Stupidity is contagious. It gets us all from time to time. Even respectable companies can catch it. As I do every week, let's take a look at five dumb financial events this week that may make your head spin.

1. It's a Barnes burner
Barnes & Noble (NYSE:BKS) launched a massive e-bookstore on Monday. It may seem like a sharp, evolutionary move, but let's connect the dots.

The superstore chain can't ignore the Kindle, but how can it promote $9.99 digital downloads alongside pricier hardcover best sellers at its 777 stores? It has also brokered a deal to be the exclusive e-book provider for the upcoming Plastic Logic eReader device.

Again, it sounds like an incremental deal on paper, but what will Barnes & Noble do with its stores if it educates old-school bookworms on the merits of digital books? Where will the real-world advantage go? Are bookstores the next version of the CD shops and DVD-rental chains that are gradually fading away?

One can argue that it's better for Barnes & Noble to profit from its eventual death, but this move will only speed up the effect of the poison.  

2. Boo-hoo, it's Yahoo!
Tuesday should have been a big day for Yahoo! (NASDAQ:YHOO). The Web giant peeled back the curtain on its new homepage design. It also posted second-quarter results after the market closed.

The enhancements to are refreshing. Yahoo! delivered better-than-expected earnings. Unfortunately for Yahoo! shareholders, the stock opened lower the following morning.

Why? Pick your favorite reason.

  • Revenue before traffic acquisition costs fell by a brutal 16% during the quarter.
  • Operating profits took an even harder hit, off by 25%.
  • The new homepage is a smorgasbord of customized apps and local news, but has there ever been a portal makeover that truly moved the needle? Don't cheat and answer "Bing," because that's an evolutionary upgrade, and not just a makeover.

3. The polite way to rob a Bankrate
Bankrate (NASDAQ:RATE) is making the ultimate withdrawal. It's being acquired by a private-equity firm for $28.50 a share in cash. That probably doesn't seem like much -- it represents a mere 16% buyout premium to its close before the announcement was made. That's certainly low for the undisputed champ among financial-rate publishers. It's also a 32% discount to Bankrate's 52-week high.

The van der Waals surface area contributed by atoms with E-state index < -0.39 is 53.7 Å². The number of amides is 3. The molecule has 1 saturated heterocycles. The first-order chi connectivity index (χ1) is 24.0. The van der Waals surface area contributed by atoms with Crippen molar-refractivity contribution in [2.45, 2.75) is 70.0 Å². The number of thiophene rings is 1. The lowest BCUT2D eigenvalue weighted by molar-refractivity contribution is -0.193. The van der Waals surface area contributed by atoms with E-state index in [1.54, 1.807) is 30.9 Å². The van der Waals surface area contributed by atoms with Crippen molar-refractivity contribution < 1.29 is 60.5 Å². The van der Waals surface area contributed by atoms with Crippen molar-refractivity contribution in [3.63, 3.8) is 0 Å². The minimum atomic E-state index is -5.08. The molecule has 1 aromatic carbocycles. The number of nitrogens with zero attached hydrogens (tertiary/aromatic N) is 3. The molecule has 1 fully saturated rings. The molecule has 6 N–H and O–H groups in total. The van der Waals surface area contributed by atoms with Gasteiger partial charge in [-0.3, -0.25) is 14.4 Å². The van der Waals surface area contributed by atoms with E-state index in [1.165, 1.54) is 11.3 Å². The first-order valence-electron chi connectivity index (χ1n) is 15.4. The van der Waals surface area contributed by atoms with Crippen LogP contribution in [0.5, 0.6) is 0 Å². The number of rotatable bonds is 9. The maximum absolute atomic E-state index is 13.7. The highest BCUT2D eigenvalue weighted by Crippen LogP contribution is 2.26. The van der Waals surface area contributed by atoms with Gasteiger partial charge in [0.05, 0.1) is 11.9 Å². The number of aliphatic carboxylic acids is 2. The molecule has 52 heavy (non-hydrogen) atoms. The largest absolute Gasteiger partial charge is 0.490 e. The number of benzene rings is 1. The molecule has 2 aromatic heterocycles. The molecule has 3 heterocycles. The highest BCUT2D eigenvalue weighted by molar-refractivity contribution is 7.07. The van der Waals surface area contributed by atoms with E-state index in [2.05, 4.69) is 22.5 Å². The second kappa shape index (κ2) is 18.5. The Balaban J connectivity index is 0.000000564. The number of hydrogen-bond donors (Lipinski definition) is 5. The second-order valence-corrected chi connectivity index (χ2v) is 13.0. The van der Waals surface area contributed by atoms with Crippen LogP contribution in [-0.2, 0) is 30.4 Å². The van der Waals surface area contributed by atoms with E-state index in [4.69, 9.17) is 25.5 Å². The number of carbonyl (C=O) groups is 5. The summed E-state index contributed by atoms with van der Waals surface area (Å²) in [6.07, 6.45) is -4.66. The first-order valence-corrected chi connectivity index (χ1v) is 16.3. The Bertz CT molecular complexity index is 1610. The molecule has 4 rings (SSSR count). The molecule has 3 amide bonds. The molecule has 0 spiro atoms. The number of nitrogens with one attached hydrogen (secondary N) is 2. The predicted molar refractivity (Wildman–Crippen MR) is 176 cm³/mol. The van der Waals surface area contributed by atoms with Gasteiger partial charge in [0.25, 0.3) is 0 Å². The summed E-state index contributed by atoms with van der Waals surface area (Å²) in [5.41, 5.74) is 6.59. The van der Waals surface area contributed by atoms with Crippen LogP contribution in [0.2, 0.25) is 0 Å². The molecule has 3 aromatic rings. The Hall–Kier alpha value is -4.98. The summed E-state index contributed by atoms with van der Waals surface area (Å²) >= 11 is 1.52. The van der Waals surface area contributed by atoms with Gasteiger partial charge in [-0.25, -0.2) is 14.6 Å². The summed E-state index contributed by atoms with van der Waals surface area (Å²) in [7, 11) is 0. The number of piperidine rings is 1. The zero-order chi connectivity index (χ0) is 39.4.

Yes, Bankrate is having a lumpy 2009, and I can't question the company's decision to cash out at a pittance -- especially if it sees even grayer storm clouds on the horizon. However, this deal makes the "dumb" list because it ends in a buyout by Apax Partners.

Where's Yahoo! or Google (NASDAQ:GOOG)? Search-engine leaders should have been all over this deal. Bankrate attracts high-paying investors who are hungry for financial leads. Bankrate would have fit in nicely, especially for a desperate laggard.

Yes, I'm calling you out again, Yahoo!

4. Intel inside? Not!
Sometimes, a bellwether rings alone. Investors bid up shares of Advanced Micro Devices (NYSE:AMD) last week, after rival Intel (NASDAQ:INTC) posted better-than-expected results.

They should have waited to see whether AMD was worthy of the coattails. AMD shares took a 13% hit after posting results that pale in comparison. AMD posted flat sequential revenue growth, results that pulled the rug -- or coattails, in this case -- out from under those who were wooed by Intel's 12% sequential gain.

Intel and AMD aren't moving in lockstep. Intel has the netbook market at the moment, with its low-power Atom chips. But Intel won't win every round. AMD has some good things cooking with its Istanbul processor and 45-nanometer chips potentially tipping the scales in AMD's favor in the future. It's time for investors to realize that these two aren't joined at the hip.

In short, you should have no sympathy for those who misplay the sympathy plays. 

5. So that's why they call them "bar"istas  
Baristas will meet barflies at a test Starbucks (NASDAQ:SBUX) location in Seattle, which will break from the pack by adding beer and wine to the menu of potent caffeinated beverages.

Let's be fair. This is at one of the new community-branded stores, free of any Starbucks signage. However, it is obviously still owned by the company, so we have to hold the java giant accountable.

Before you jump to the conclusion that this move is worth a shot, or that caffeine is already an addictive vice, or that Europe has let cappuccinos mingle with wine carafes for generations, consider the typical premium-coffee clientele. A creepy guy sitting in the corner, sipping a double latte, is harmless. A creepy guy sitting in the corner, cradling a glass of chardonnay or a bottle of Heineken, is not necessarily harmless.

Will baristas be ready to step in as bouncers once the inhibitions loosen up?    

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